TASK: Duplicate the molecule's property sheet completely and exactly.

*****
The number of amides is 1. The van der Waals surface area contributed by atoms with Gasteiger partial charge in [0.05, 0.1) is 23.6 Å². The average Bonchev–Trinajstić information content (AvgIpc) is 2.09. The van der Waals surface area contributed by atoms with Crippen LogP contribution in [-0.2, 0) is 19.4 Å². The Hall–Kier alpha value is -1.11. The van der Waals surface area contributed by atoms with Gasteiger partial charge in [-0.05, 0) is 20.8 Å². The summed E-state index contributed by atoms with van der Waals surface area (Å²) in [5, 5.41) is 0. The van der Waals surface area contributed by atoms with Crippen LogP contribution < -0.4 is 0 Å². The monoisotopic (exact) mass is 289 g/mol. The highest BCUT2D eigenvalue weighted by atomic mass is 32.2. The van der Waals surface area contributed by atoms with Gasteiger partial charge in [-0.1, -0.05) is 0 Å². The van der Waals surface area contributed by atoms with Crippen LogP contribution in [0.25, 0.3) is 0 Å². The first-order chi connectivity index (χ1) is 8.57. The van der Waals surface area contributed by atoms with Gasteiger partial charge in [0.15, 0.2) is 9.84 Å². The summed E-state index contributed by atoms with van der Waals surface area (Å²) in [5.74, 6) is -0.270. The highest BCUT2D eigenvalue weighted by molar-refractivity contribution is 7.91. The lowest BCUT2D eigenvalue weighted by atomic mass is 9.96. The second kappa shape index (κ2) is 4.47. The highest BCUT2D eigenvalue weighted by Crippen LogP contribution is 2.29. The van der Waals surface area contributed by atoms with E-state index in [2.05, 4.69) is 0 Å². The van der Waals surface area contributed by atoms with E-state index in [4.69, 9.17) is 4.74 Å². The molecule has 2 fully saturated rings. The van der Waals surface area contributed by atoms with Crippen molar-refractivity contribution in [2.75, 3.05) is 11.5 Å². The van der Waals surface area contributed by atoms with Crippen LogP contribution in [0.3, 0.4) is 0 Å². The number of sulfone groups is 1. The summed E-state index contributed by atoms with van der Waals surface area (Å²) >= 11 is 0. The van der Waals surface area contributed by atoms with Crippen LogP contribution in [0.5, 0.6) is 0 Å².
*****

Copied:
The number of amides is 1. The van der Waals surface area contributed by atoms with Gasteiger partial charge in [0.05, 0.1) is 23.6 Å². The average Bonchev–Trinajstić information content (AvgIpc) is 2.09. The van der Waals surface area contributed by atoms with Crippen LogP contribution in [-0.2, 0) is 19.4 Å². The Hall–Kier alpha value is -1.11. The van der Waals surface area contributed by atoms with Gasteiger partial charge in [-0.05, 0) is 20.8 Å². The summed E-state index contributed by atoms with van der Waals surface area (Å²) in [5, 5.41) is 0. The van der Waals surface area contributed by atoms with Crippen LogP contribution < -0.4 is 0 Å². The monoisotopic (exact) mass is 289 g/mol. The highest BCUT2D eigenvalue weighted by atomic mass is 32.2. The van der Waals surface area contributed by atoms with Gasteiger partial charge in [-0.1, -0.05) is 0 Å². The van der Waals surface area contributed by atoms with Crippen LogP contribution in [0.25, 0.3) is 0 Å². The first-order chi connectivity index (χ1) is 8.57. The van der Waals surface area contributed by atoms with Gasteiger partial charge in [0.15, 0.2) is 9.84 Å². The summed E-state index contributed by atoms with van der Waals surface area (Å²) in [5.74, 6) is -0.270. The highest BCUT2D eigenvalue weighted by molar-refractivity contribution is 7.91. The lowest BCUT2D eigenvalue weighted by atomic mass is 9.96. The second kappa shape index (κ2) is 4.47. The highest BCUT2D eigenvalue weighted by Crippen LogP contribution is 2.29. The van der Waals surface area contributed by atoms with E-state index in [2.05, 4.69) is 0 Å². The van der Waals surface area contributed by atoms with E-state index in [4.69, 9.17) is 4.74 Å². The molecule has 2 fully saturated rings. The van der Waals surface area contributed by atoms with Crippen molar-refractivity contribution in [2.75, 3.05) is 11.5 Å². The van der Waals surface area contributed by atoms with Crippen LogP contribution in [0.3, 0.4) is 0 Å². The number of sulfone groups is 1. The summed E-state index contributed by atoms with van der Waals surface area (Å²) >= 11 is 0. The van der Waals surface area contributed by atoms with Crippen LogP contribution in [0.5, 0.6) is 0 Å².